Water wheels used shafts driving belts to transmit power from the wheel to machinery. One wheel could be used to power many machines, and sometimes even different mills. A fine advantage of the shaft technology was that the shaft could go through a There was an error working with the wiki: Code[10] in a load-bearing wall. This both supported the wheel and let most of the There was an error working with the wiki: Code[35] be indoors, where it is protected from the elements. Usually the main There was an error working with the wiki: Code[36] There was an error working with the wiki: Code[10] could be lubricated from inside. The shaft would usually drive a There was an error working with the wiki: Code[12]. The belt could drive any of a set of other shafts (There was an error working with the wiki: Code[36]s). Correctly-sized There was an error working with the wiki: Code[38]s adapted the Torque and speed of the wheel to the torque and speed needed by each piece of machinery. In other cases, the machinery was driven directly from the wheel shaft, sometimes via gearing.

Modern installations for "waterwheel" sites tend to use small weatherproof There was an error working with the wiki: Code[13] Electrical generators.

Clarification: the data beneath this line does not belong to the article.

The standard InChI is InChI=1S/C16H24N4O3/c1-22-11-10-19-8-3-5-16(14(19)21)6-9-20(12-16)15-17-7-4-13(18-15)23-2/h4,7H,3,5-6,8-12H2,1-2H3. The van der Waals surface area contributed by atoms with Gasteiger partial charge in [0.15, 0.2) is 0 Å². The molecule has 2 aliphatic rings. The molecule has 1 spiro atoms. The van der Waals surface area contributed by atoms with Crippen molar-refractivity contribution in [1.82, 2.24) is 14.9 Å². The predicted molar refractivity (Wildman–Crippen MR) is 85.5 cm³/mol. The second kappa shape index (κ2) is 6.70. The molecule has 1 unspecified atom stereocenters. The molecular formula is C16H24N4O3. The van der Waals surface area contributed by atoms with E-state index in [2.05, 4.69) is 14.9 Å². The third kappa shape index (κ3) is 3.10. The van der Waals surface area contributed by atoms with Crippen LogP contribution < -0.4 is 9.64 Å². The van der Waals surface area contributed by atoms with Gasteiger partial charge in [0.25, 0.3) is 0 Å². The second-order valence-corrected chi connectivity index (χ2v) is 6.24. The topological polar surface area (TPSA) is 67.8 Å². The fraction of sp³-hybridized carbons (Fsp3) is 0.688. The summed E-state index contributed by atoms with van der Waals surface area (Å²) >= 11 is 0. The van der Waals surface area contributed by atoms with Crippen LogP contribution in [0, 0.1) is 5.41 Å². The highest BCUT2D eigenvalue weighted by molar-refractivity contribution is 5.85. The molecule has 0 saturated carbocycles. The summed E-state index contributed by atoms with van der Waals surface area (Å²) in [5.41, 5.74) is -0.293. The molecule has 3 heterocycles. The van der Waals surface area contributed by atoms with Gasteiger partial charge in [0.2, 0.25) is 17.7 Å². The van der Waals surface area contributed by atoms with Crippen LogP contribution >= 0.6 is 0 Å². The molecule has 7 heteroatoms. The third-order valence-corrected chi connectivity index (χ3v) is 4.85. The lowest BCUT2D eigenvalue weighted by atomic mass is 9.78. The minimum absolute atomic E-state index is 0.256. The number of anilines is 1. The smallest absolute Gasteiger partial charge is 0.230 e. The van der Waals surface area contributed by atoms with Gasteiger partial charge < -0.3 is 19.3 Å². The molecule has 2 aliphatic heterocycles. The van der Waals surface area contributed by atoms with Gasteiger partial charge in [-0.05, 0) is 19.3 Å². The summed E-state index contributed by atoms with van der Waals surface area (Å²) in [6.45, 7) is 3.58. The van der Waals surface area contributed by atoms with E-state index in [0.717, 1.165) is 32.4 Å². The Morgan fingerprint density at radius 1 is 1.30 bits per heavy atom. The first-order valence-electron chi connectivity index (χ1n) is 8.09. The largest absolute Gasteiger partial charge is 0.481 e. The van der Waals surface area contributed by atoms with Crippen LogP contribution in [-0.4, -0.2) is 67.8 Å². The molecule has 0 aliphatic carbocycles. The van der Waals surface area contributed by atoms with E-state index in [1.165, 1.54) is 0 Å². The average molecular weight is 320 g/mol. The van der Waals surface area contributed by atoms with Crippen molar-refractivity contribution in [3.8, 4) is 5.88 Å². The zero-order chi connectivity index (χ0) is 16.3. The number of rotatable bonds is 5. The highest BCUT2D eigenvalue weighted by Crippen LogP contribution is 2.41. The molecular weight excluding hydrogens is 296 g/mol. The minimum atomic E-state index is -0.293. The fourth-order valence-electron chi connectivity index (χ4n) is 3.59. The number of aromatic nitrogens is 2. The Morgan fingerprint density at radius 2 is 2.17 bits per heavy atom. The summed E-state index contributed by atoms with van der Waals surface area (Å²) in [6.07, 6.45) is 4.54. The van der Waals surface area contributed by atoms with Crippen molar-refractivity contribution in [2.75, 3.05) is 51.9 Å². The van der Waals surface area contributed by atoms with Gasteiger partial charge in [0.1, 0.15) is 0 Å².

Water wheel technology

The There was an error working with the wiki: Code[14], in particular, made extensive use of water wheels to power There was an error working with the wiki: Code[39] of many kinds. An early example of a very large waterwheel is the still extant wheel at the early 13th century There was an error working with the wiki: Code[40], a Cistercian monastery in the There was an error working with the wiki: Code[41] region of There was an error working with the wiki: Code[42]. Grist mills (for corn) were undoubtedly the most common, but there were also sawmills, fulling mills and mills to fulfil many other labor-intensive tasks. The water wheel remained competitive with the Steam engine well into the There was an error working with the wiki: Code[43].